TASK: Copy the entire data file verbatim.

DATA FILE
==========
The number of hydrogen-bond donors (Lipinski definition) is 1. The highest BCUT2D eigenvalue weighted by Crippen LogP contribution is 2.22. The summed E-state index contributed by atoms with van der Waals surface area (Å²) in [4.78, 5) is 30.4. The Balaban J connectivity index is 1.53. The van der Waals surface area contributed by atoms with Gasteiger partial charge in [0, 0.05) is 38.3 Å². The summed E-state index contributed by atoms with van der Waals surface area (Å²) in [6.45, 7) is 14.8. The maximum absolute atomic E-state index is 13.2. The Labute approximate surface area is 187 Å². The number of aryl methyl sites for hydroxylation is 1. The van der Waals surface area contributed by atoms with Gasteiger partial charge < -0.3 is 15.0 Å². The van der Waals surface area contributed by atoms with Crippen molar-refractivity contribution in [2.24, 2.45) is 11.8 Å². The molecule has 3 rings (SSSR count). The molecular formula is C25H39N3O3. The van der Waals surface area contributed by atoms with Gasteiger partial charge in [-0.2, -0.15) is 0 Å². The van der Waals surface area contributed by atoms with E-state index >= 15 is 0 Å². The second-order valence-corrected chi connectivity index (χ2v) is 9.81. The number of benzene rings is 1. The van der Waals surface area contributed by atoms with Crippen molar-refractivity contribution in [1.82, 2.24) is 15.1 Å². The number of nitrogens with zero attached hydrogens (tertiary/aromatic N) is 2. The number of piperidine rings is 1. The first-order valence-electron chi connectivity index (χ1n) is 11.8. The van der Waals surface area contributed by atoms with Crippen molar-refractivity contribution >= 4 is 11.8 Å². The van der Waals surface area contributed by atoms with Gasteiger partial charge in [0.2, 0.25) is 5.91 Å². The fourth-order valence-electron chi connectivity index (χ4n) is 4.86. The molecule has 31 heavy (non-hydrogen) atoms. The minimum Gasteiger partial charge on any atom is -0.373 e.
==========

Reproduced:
The number of hydrogen-bond donors (Lipinski definition) is 1. The highest BCUT2D eigenvalue weighted by Crippen LogP contribution is 2.22. The summed E-state index contributed by atoms with van der Waals surface area (Å²) in [4.78, 5) is 30.4. The Balaban J connectivity index is 1.53. The van der Waals surface area contributed by atoms with Gasteiger partial charge in [0, 0.05) is 38.3 Å². The summed E-state index contributed by atoms with van der Waals surface area (Å²) in [6.45, 7) is 14.8. The maximum absolute atomic E-state index is 13.2. The Labute approximate surface area is 187 Å². The number of aryl methyl sites for hydroxylation is 1. The van der Waals surface area contributed by atoms with Gasteiger partial charge < -0.3 is 15.0 Å². The van der Waals surface area contributed by atoms with Crippen molar-refractivity contribution in [2.24, 2.45) is 11.8 Å². The molecule has 3 rings (SSSR count). The molecular formula is C25H39N3O3. The van der Waals surface area contributed by atoms with Gasteiger partial charge in [-0.2, -0.15) is 0 Å². The van der Waals surface area contributed by atoms with E-state index >= 15 is 0 Å². The second-order valence-corrected chi connectivity index (χ2v) is 9.81. The number of benzene rings is 1. The van der Waals surface area contributed by atoms with Crippen molar-refractivity contribution in [1.82, 2.24) is 15.1 Å². The number of nitrogens with zero attached hydrogens (tertiary/aromatic N) is 2. The number of piperidine rings is 1. The first-order valence-electron chi connectivity index (χ1n) is 11.8. The van der Waals surface area contributed by atoms with Crippen molar-refractivity contribution >= 4 is 11.8 Å². The van der Waals surface area contributed by atoms with Gasteiger partial charge in [0.2, 0.25) is 5.91 Å². The fourth-order valence-electron chi connectivity index (χ4n) is 4.86. The molecule has 31 heavy (non-hydrogen) atoms. The minimum Gasteiger partial charge on any atom is -0.373 e.